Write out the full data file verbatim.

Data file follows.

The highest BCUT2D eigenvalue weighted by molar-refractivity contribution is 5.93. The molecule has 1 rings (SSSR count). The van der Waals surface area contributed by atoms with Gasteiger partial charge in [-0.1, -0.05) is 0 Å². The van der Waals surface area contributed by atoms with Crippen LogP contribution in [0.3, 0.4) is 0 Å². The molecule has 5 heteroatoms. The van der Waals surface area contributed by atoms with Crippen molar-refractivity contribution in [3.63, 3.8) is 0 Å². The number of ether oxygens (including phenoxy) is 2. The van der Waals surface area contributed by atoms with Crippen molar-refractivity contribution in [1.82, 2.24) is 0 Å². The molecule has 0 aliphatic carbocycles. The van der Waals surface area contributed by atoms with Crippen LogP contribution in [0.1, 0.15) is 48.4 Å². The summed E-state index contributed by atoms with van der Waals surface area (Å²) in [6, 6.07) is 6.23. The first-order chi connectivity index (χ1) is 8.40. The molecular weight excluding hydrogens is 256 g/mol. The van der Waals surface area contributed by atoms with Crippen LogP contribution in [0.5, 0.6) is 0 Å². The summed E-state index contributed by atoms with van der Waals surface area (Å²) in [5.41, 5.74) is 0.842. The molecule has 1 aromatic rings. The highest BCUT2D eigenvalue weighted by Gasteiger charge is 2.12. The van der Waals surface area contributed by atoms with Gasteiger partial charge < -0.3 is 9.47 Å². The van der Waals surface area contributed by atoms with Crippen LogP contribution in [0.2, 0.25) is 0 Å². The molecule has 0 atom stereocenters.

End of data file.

The highest BCUT2D eigenvalue weighted by molar-refractivity contribution is 5.93. The molecule has 1 rings (SSSR count). The van der Waals surface area contributed by atoms with Gasteiger partial charge in [-0.1, -0.05) is 0 Å². The van der Waals surface area contributed by atoms with Crippen LogP contribution in [0.3, 0.4) is 0 Å². The molecule has 5 heteroatoms. The van der Waals surface area contributed by atoms with Crippen molar-refractivity contribution in [3.63, 3.8) is 0 Å². The number of ether oxygens (including phenoxy) is 2. The van der Waals surface area contributed by atoms with Crippen molar-refractivity contribution in [1.82, 2.24) is 0 Å². The molecule has 0 aliphatic carbocycles. The van der Waals surface area contributed by atoms with Crippen LogP contribution in [0.1, 0.15) is 48.4 Å². The summed E-state index contributed by atoms with van der Waals surface area (Å²) in [6, 6.07) is 6.23. The first-order chi connectivity index (χ1) is 8.40. The molecular weight excluding hydrogens is 256 g/mol. The van der Waals surface area contributed by atoms with Crippen LogP contribution in [0.5, 0.6) is 0 Å². The summed E-state index contributed by atoms with van der Waals surface area (Å²) in [5.41, 5.74) is 0.842. The molecule has 1 aromatic rings. The highest BCUT2D eigenvalue weighted by Gasteiger charge is 2.12. The van der Waals surface area contributed by atoms with Gasteiger partial charge < -0.3 is 9.47 Å². The van der Waals surface area contributed by atoms with Crippen LogP contribution in [0.2, 0.25) is 0 Å². The molecule has 0 atom stereocenters.